Broadband must be fast, fair, and open

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The FCC is finally making some progress in its duty to protect the Internet for the citizens of the United States. Congress created the FCC with a charter to regulate interstate and international communications by radio, television, wire, satellite and cable. That includes broadband Internet–both wired and wireless.

The major ISPs and broadband providers repeatedly claim that regulation by the FCC will stifle investment. That ignores the reality that they’re already investing the bare minimum in building or improving Internet access, and much of that is only under duress. The major ISPs are capable of delivering much faster broadband speeds, but only choose to do so in areas where Google comes in with its very affordable gigabit broadband to challenge them.

The major ISPs and broadband providers also like to threaten that regulation by the FCC will stifle innovation. Again, though, left alone with no oversight and no competition none of these companies is all that innovative.

The bottom line is that the ISPs and broadband providers have already provided all of the evidence necessary to justify why the FCC needs to assert more control over the industry. Without oversight and regulation, these companies are more than happy to charge as much as they can for the slowest service and worst customer service possible. They are the poster children for Net Neutrality even as they rail against it.

FCC Chairman Tom Wheeler gave a speech yesterday spelling out how the FCC is working to ensure that broadband is fast, fair, and open:

The FCC has been busy in recent weeks making big decisions and proposing controversial strategies in an effort to protect Internet access for all. Today, at Silicon Flatirons Center in Boulder, FCC chairman Tom Wheeler talked about the three-pronged approach he is pursuing.

In his remarks Wheeler stated, “Broadband networks are the most powerful and pervasive connectivity in history. Broadband is reshaping our economy and recasting the patterns of our lives. Every day, we rely on high-speed connectivity to do our jobs, access entertainment, keep up with the news, express our views, and stay in touch with friends and family.”

The importance of broadband requires a balanced approach that fosters innovation and allows for competition. According to Wheeler, the three keys to the future of broadband are that broadband networks must be fast, fair, and open.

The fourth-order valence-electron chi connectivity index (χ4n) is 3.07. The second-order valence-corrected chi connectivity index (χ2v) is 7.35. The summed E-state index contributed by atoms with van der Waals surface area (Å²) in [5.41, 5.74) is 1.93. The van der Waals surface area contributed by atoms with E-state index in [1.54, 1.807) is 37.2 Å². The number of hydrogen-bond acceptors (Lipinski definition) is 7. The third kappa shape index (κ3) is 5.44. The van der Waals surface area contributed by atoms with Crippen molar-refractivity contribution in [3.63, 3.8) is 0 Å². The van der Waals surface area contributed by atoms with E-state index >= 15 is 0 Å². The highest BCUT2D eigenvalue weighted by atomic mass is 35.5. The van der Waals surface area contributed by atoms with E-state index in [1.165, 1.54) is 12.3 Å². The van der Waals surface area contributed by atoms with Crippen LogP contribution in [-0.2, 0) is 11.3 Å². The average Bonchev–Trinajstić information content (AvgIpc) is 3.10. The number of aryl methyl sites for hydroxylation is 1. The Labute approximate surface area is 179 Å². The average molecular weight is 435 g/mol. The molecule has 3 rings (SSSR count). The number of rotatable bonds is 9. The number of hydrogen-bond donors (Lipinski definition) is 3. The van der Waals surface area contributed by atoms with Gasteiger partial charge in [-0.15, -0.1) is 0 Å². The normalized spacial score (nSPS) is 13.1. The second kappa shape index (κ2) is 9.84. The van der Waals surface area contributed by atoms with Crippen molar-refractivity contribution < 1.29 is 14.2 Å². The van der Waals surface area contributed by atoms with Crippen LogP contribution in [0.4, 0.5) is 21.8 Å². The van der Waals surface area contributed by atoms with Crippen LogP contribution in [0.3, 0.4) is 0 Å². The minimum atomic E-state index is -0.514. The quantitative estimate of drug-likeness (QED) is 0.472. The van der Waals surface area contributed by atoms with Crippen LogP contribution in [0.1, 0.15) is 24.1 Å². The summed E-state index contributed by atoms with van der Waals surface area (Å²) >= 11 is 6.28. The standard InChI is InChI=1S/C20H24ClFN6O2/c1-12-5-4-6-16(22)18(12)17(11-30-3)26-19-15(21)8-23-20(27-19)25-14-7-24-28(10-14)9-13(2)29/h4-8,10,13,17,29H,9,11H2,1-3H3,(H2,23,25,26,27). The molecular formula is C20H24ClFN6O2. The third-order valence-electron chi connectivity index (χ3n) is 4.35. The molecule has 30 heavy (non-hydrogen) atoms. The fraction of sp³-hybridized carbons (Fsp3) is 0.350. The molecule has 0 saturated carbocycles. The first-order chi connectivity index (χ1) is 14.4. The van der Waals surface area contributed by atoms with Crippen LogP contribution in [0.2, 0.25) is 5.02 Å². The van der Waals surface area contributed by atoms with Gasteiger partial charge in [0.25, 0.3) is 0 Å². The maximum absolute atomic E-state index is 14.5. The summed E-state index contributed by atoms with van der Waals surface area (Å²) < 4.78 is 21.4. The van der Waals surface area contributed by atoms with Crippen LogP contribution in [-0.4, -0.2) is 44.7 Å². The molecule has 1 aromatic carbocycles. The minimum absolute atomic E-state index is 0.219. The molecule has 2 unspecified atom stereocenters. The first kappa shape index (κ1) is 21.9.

Broadband must be fast

How has the FCC chosen to address these issues? First, the FCC recently voted to redefine broadband as a minimum of 25Mbps down and 3Mbps upstream—a significant boost from the previous standard of 4Mbps down and 1Mbps up.

Because the population is concentrated in metropolitan areas that typically offer better service, 83 percent of Americans already have access to Internet connections that meet the new definition of broadband. Wheeler stressed, however, that one in six Americans does not have access to 25Mbps Internet service, and rural and tribal areas are being disproportionately left in the broadband dust.
Broadband must be fair

There are 19 states in the United States that have laws in place that block communities from taking initiative to improve broadband access for citizens. Many of these state laws were passed with heavy lobbying support from the incumbent broadband providers and are designed specifically to limit or prevent competition.

Read the full story on Forbes: FCC Chief Tom Wheeler Outlines 3-Part Strategy For A Stronger Internet.

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I have a passion for technology and gadgets--with a focus on Microsoft and security--and a desire to help others understand how technology can affect or improve their lives. I also love spending time with my wife, 7 kids, 3 dogs, 4 cats, 3 rabbits, 2 ferrets, pot-bellied pig and sulcata tortoise, and I like to think I enjoy reading and golf even though I never find time for either. You can contact me directly at tony@xpective.net. For more from me, you can follow me on Twitter, Facebook, Instagram and LinkedIn.

1 Comment

  1. Very well said. I completely agree. And don’t you think it’s crazy how upset some people got about the redefinition of broadband up to a minimum of 25Mbps? There will be a time in the not-too-distant future when the bar will need to be moved again. As the internet matures, the services running on it will demand more and more data to be transferred.

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